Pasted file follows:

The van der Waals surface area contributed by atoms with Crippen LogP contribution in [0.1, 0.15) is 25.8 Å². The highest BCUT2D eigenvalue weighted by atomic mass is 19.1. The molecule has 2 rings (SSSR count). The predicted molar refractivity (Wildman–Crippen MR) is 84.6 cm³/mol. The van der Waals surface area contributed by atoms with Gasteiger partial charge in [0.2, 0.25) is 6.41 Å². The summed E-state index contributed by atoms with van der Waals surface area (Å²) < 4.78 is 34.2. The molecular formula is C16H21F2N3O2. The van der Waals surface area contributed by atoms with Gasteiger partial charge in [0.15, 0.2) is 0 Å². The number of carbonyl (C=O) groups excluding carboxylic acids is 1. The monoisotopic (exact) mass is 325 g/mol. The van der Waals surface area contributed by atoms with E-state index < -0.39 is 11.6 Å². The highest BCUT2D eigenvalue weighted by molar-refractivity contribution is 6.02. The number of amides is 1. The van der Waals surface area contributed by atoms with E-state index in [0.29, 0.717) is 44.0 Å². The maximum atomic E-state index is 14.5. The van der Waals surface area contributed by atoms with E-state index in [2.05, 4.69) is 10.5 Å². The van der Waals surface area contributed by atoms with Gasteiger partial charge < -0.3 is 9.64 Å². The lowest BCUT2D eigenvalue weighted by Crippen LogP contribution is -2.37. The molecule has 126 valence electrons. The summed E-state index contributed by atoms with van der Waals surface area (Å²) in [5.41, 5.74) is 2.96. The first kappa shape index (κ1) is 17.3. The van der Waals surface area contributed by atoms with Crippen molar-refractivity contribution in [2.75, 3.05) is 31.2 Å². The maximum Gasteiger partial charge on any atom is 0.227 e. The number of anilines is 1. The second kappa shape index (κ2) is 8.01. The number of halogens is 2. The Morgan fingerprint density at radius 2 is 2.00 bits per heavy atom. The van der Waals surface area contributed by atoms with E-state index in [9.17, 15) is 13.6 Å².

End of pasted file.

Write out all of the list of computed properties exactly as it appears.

The van der Waals surface area contributed by atoms with Crippen LogP contribution in [0.1, 0.15) is 25.8 Å². The highest BCUT2D eigenvalue weighted by atomic mass is 19.1. The molecule has 2 rings (SSSR count). The predicted molar refractivity (Wildman–Crippen MR) is 84.6 cm³/mol. The van der Waals surface area contributed by atoms with Gasteiger partial charge in [0.2, 0.25) is 6.41 Å². The summed E-state index contributed by atoms with van der Waals surface area (Å²) < 4.78 is 34.2. The molecular formula is C16H21F2N3O2. The van der Waals surface area contributed by atoms with Gasteiger partial charge in [0.15, 0.2) is 0 Å². The number of carbonyl (C=O) groups excluding carboxylic acids is 1. The monoisotopic (exact) mass is 325 g/mol. The van der Waals surface area contributed by atoms with E-state index < -0.39 is 11.6 Å². The highest BCUT2D eigenvalue weighted by molar-refractivity contribution is 6.02. The number of amides is 1. The van der Waals surface area contributed by atoms with E-state index in [0.29, 0.717) is 44.0 Å². The maximum atomic E-state index is 14.5. The van der Waals surface area contributed by atoms with E-state index in [2.05, 4.69) is 10.5 Å². The van der Waals surface area contributed by atoms with Gasteiger partial charge < -0.3 is 9.64 Å². The lowest BCUT2D eigenvalue weighted by Crippen LogP contribution is -2.37. The molecule has 126 valence electrons. The summed E-state index contributed by atoms with van der Waals surface area (Å²) in [5.41, 5.74) is 2.96. The first kappa shape index (κ1) is 17.3. The van der Waals surface area contributed by atoms with Crippen molar-refractivity contribution in [2.75, 3.05) is 31.2 Å². The maximum Gasteiger partial charge on any atom is 0.227 e. The number of anilines is 1. The second kappa shape index (κ2) is 8.01. The number of halogens is 2. The Morgan fingerprint density at radius 2 is 2.00 bits per heavy atom. The van der Waals surface area contributed by atoms with E-state index in [9.17, 15) is 13.6 Å².